Besides that, advertising itself remains a key challenge. Frankly speaking, almost nobody wants to watch an advertisement, especially one that is neither relevant nor exciting. On average, a person is confronted with up to 10,ooo marketing impressions per day – which is why we get even more resistant to advertising. So developing an even sharper target-specific spot with relevant content is more important than ever. Consequently, the use of modern data analytics tools and investment in spot placement analysis is necessary to provide at least an advertisement the audience can relate to. Today, TV channels have difficulties providing relevant and more target-group oriented advertisements, so the probability of having no relevance is high. Showing advertising only on a TV screen will no longer be sufficient as people become even more resistant to ads in the long run.
Another development which is diminishing the effectiveness of TV advertising is the ongoing trend in society to use more than one device when watching TV, especially during advertising blocks. Paying ad money but not getting full audience attention is lessening the attraction of TV ad campaigns. Recent statistics from “IGEM-digiMonitor” confirm the trend that a rising number of people are using their smartphone while watching TV. According to the latest findings, 70% of the people use it in no way that relates to the TV programme. However, the fact that still more than 60% of the Swiss population watch TV on a daily basis is definitely a reason why advertising on TV remains an attractive channel for targeting people. Considering these numbers, multi-screen user behaviour might be a call to action to adapt advertising and improve the way of gaining attention as well as insights about the target group and the preferred time slots that have to be available. Analytics for a better multi-screen strategy is still in its infancy in Switzerland, but projects such the 'Swiss Media Data Hub' are promising steps towards a successful future.
Time-shifting and streaming platforms
Thanks to modern technologies, the way people watch TV has changed over the past few years. The growing number of options for how and when to consume TV content, such as online movies or series, means that people are no longer solely reliant on TV programmes. New competitors such as Amazon, Netflix and YouTube are much more attractive for many viewers. The main advantage of these digital platforms is their personalised offerings as well as the flexibility to demand the content anywhere and anytime. By paying a monthly subscription fee or just the rental fee for the desired content, it is possible avoid being confronted with advertising and instead simply watch your personalised programme. But these technological improvements not only facilitate modern business concepts, they also allow the option of time-shifted viewing or fast-forwarding through TV advertising blocks. Skipping advertisements is not an age-related trend; it can be observed in all age groups. Hence all these innovations pose threats to the TV industry and its advertising; the linear consumption could become an endangered species over the long run. However, this challenge could also be seen as an opportunity to keep the relevance of linear TV in times where media content is constantly available. The answer for traditional TV channels is to offer more online services, improved on-demand availability and greater integration of online platforms.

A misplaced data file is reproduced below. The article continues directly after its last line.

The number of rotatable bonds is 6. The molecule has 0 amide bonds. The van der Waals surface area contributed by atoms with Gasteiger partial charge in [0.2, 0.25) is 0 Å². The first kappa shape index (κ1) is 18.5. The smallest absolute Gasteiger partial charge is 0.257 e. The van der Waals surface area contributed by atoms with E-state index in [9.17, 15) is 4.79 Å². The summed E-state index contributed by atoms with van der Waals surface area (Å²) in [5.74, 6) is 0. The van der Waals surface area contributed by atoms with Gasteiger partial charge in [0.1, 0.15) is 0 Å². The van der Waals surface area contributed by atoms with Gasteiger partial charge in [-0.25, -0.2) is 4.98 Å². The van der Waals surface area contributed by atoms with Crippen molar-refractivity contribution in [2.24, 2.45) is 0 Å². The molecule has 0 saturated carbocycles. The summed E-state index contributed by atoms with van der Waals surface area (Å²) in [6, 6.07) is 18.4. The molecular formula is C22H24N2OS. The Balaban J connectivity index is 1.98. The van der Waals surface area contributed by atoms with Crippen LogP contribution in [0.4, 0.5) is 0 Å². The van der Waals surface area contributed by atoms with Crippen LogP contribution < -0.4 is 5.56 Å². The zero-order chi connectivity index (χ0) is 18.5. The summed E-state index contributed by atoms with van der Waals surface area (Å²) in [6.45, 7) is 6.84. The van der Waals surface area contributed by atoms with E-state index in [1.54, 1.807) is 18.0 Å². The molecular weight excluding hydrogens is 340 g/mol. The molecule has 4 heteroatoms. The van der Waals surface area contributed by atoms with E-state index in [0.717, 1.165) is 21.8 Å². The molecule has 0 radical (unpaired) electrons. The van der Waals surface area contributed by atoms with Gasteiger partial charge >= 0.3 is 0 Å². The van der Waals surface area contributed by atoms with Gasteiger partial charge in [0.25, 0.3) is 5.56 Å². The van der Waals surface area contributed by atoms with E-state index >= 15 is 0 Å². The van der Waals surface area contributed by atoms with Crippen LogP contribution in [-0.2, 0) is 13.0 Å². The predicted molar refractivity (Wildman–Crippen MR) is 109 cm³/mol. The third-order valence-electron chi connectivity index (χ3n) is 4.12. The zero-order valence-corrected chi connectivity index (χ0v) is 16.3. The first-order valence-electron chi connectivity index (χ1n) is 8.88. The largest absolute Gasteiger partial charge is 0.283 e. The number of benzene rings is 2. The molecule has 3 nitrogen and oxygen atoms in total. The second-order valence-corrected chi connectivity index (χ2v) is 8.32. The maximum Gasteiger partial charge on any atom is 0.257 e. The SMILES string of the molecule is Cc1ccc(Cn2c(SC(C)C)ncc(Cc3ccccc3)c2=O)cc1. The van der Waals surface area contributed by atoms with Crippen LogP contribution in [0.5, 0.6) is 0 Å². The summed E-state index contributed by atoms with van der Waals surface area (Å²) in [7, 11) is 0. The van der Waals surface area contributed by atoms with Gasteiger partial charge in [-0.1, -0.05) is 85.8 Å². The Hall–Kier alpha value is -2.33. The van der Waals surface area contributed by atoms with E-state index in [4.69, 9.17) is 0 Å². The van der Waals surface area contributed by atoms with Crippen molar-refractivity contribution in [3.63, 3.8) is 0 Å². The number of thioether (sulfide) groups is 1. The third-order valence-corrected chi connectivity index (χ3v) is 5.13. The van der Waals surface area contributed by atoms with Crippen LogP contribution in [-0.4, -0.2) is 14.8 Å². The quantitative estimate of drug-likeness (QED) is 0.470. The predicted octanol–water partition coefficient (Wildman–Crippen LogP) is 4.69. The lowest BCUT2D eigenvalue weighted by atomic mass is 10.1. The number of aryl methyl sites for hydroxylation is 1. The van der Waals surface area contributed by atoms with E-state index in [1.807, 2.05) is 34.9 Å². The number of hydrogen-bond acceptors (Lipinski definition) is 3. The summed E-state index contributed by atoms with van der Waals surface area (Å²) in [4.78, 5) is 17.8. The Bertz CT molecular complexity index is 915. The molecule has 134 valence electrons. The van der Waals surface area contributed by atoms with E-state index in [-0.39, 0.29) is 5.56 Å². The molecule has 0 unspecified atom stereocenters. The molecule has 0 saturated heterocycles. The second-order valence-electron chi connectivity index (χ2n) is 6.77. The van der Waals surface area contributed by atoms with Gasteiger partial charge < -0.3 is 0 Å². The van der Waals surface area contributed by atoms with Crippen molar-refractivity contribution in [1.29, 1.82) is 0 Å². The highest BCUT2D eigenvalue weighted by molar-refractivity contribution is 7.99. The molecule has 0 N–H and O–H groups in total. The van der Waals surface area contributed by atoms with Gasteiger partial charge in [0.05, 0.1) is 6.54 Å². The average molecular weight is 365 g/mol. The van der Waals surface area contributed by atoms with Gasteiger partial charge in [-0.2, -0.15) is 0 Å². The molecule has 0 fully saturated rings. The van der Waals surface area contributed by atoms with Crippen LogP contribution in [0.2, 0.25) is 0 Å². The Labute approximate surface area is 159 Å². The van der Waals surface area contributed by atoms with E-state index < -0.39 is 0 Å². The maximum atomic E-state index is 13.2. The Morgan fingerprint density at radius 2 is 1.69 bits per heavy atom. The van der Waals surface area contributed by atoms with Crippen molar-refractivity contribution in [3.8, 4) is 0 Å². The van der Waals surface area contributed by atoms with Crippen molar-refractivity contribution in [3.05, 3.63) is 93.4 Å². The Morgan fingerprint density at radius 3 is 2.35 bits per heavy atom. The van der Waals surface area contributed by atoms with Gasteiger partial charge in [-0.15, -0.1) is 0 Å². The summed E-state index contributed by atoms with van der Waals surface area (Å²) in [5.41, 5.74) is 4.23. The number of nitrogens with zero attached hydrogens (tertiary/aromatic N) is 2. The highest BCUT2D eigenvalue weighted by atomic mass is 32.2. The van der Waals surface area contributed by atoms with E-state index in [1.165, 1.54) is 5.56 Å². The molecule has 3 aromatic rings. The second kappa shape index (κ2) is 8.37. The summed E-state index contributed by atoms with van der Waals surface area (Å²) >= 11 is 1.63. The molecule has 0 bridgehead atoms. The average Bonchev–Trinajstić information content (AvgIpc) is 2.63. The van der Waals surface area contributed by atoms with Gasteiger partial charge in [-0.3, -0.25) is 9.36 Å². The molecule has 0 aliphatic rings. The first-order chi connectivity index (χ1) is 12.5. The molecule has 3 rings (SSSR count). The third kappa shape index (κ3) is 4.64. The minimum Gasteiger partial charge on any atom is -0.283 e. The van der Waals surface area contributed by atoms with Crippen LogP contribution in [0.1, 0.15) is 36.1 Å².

Costs for advertisements
A key point of crucial importance to the advertising business model is the expense involved in distributing advertising via traditional TV channels. Compared to other options, TV advertising requires more money and capacity in terms of research, planning and execution. Especially new channels such as social media make it relatively easy to reach a similar number of people via so called influencer or company accounts. Considering the various challenges, such as the necessity for extensive research on spot placement or channel coverage, many companies opt to spend their marketing budget on other activities. Even though the prices for TV advertising increased only modestly in Switzerland during the past year, the price level per thousand contacts is already quite high. Within the coming years, TV will still benefit from missing measurement practices within the online advertising segment. As of today, premium brands are rather reluctant to take on the perceived risks inherent in concentrating more of their advertising in digital mediums, resulting in TV ad spendings despite higher costs.